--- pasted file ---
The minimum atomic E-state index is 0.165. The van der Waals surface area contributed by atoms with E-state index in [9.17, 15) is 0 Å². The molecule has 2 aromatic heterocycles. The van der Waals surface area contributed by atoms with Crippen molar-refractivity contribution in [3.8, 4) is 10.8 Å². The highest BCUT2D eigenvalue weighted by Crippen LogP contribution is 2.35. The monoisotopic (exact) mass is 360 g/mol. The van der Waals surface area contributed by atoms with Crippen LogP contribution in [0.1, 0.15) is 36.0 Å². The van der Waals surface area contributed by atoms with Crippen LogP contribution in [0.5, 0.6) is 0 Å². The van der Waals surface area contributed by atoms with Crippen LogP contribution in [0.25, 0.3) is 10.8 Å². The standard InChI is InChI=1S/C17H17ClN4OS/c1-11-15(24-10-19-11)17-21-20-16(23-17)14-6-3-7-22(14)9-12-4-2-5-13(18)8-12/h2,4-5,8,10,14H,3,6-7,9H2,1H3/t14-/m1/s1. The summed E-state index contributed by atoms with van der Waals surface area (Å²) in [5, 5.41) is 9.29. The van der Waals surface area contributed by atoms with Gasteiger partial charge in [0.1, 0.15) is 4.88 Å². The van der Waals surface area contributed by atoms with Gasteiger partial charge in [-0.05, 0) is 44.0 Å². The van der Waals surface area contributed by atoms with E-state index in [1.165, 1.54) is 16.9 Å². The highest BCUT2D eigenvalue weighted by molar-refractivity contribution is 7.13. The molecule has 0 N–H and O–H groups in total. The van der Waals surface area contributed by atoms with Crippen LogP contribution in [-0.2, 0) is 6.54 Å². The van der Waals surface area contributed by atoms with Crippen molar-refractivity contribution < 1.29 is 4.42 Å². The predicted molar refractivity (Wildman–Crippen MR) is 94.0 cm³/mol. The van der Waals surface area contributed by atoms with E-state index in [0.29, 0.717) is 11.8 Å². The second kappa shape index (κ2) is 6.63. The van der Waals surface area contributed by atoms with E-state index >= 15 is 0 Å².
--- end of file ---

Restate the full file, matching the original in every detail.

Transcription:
The minimum atomic E-state index is 0.165. The van der Waals surface area contributed by atoms with E-state index in [9.17, 15) is 0 Å². The molecule has 2 aromatic heterocycles. The van der Waals surface area contributed by atoms with Crippen molar-refractivity contribution in [3.8, 4) is 10.8 Å². The highest BCUT2D eigenvalue weighted by Crippen LogP contribution is 2.35. The monoisotopic (exact) mass is 360 g/mol. The van der Waals surface area contributed by atoms with Crippen LogP contribution in [0.1, 0.15) is 36.0 Å². The van der Waals surface area contributed by atoms with Crippen LogP contribution in [0.5, 0.6) is 0 Å². The van der Waals surface area contributed by atoms with Crippen LogP contribution in [0.25, 0.3) is 10.8 Å². The standard InChI is InChI=1S/C17H17ClN4OS/c1-11-15(24-10-19-11)17-21-20-16(23-17)14-6-3-7-22(14)9-12-4-2-5-13(18)8-12/h2,4-5,8,10,14H,3,6-7,9H2,1H3/t14-/m1/s1. The summed E-state index contributed by atoms with van der Waals surface area (Å²) in [5, 5.41) is 9.29. The van der Waals surface area contributed by atoms with Gasteiger partial charge in [0.1, 0.15) is 4.88 Å². The van der Waals surface area contributed by atoms with Gasteiger partial charge in [-0.05, 0) is 44.0 Å². The van der Waals surface area contributed by atoms with E-state index in [1.165, 1.54) is 16.9 Å². The highest BCUT2D eigenvalue weighted by molar-refractivity contribution is 7.13. The molecule has 0 N–H and O–H groups in total. The van der Waals surface area contributed by atoms with Crippen LogP contribution in [-0.2, 0) is 6.54 Å². The van der Waals surface area contributed by atoms with Crippen molar-refractivity contribution < 1.29 is 4.42 Å². The predicted molar refractivity (Wildman–Crippen MR) is 94.0 cm³/mol. The van der Waals surface area contributed by atoms with E-state index in [0.29, 0.717) is 11.8 Å². The second kappa shape index (κ2) is 6.63. The van der Waals surface area contributed by atoms with E-state index >= 15 is 0 Å².